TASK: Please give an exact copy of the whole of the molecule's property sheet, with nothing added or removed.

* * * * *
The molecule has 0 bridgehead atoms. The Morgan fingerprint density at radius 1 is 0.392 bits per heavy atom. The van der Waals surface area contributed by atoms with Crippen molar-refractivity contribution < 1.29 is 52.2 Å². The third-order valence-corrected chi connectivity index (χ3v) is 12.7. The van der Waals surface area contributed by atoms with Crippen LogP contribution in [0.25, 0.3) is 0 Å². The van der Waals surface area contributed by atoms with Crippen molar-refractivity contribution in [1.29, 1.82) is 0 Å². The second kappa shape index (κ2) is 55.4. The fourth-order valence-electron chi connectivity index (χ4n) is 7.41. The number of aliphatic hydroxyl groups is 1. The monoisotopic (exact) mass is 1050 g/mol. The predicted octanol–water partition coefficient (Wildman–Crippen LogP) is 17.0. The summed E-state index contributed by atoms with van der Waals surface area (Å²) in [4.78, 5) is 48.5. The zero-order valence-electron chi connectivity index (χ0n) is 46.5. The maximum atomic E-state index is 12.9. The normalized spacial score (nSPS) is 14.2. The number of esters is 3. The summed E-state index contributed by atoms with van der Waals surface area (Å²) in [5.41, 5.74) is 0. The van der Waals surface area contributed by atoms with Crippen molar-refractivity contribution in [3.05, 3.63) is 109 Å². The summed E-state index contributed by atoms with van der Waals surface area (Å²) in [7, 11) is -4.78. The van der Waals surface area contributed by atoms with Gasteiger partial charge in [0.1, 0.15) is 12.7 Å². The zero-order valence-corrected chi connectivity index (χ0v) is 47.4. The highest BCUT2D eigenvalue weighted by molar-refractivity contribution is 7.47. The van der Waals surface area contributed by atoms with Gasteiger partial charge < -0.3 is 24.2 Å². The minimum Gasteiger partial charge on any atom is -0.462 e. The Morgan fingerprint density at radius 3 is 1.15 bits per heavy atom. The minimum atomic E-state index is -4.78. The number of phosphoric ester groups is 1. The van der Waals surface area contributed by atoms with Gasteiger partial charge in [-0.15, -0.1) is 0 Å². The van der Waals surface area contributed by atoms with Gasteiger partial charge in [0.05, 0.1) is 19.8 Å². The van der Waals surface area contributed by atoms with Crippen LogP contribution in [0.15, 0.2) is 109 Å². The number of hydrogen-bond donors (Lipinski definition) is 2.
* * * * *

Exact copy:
The molecule has 0 bridgehead atoms. The Morgan fingerprint density at radius 1 is 0.392 bits per heavy atom. The van der Waals surface area contributed by atoms with Crippen molar-refractivity contribution < 1.29 is 52.2 Å². The third-order valence-corrected chi connectivity index (χ3v) is 12.7. The van der Waals surface area contributed by atoms with Crippen LogP contribution in [0.25, 0.3) is 0 Å². The van der Waals surface area contributed by atoms with Crippen molar-refractivity contribution in [1.29, 1.82) is 0 Å². The second kappa shape index (κ2) is 55.4. The fourth-order valence-electron chi connectivity index (χ4n) is 7.41. The number of aliphatic hydroxyl groups is 1. The monoisotopic (exact) mass is 1050 g/mol. The predicted octanol–water partition coefficient (Wildman–Crippen LogP) is 17.0. The summed E-state index contributed by atoms with van der Waals surface area (Å²) in [4.78, 5) is 48.5. The zero-order valence-electron chi connectivity index (χ0n) is 46.5. The maximum atomic E-state index is 12.9. The normalized spacial score (nSPS) is 14.2. The number of esters is 3. The summed E-state index contributed by atoms with van der Waals surface area (Å²) in [5.41, 5.74) is 0. The van der Waals surface area contributed by atoms with Crippen molar-refractivity contribution in [3.05, 3.63) is 109 Å². The summed E-state index contributed by atoms with van der Waals surface area (Å²) in [7, 11) is -4.78. The van der Waals surface area contributed by atoms with Gasteiger partial charge in [0.1, 0.15) is 12.7 Å². The zero-order valence-corrected chi connectivity index (χ0v) is 47.4. The highest BCUT2D eigenvalue weighted by molar-refractivity contribution is 7.47. The van der Waals surface area contributed by atoms with Gasteiger partial charge < -0.3 is 24.2 Å². The minimum Gasteiger partial charge on any atom is -0.462 e. The Morgan fingerprint density at radius 3 is 1.15 bits per heavy atom. The minimum atomic E-state index is -4.78. The number of phosphoric ester groups is 1. The van der Waals surface area contributed by atoms with Gasteiger partial charge in [-0.15, -0.1) is 0 Å². The van der Waals surface area contributed by atoms with Gasteiger partial charge in [0.05, 0.1) is 19.8 Å². The van der Waals surface area contributed by atoms with Crippen LogP contribution in [0.15, 0.2) is 109 Å². The number of hydrogen-bond donors (Lipinski definition) is 2.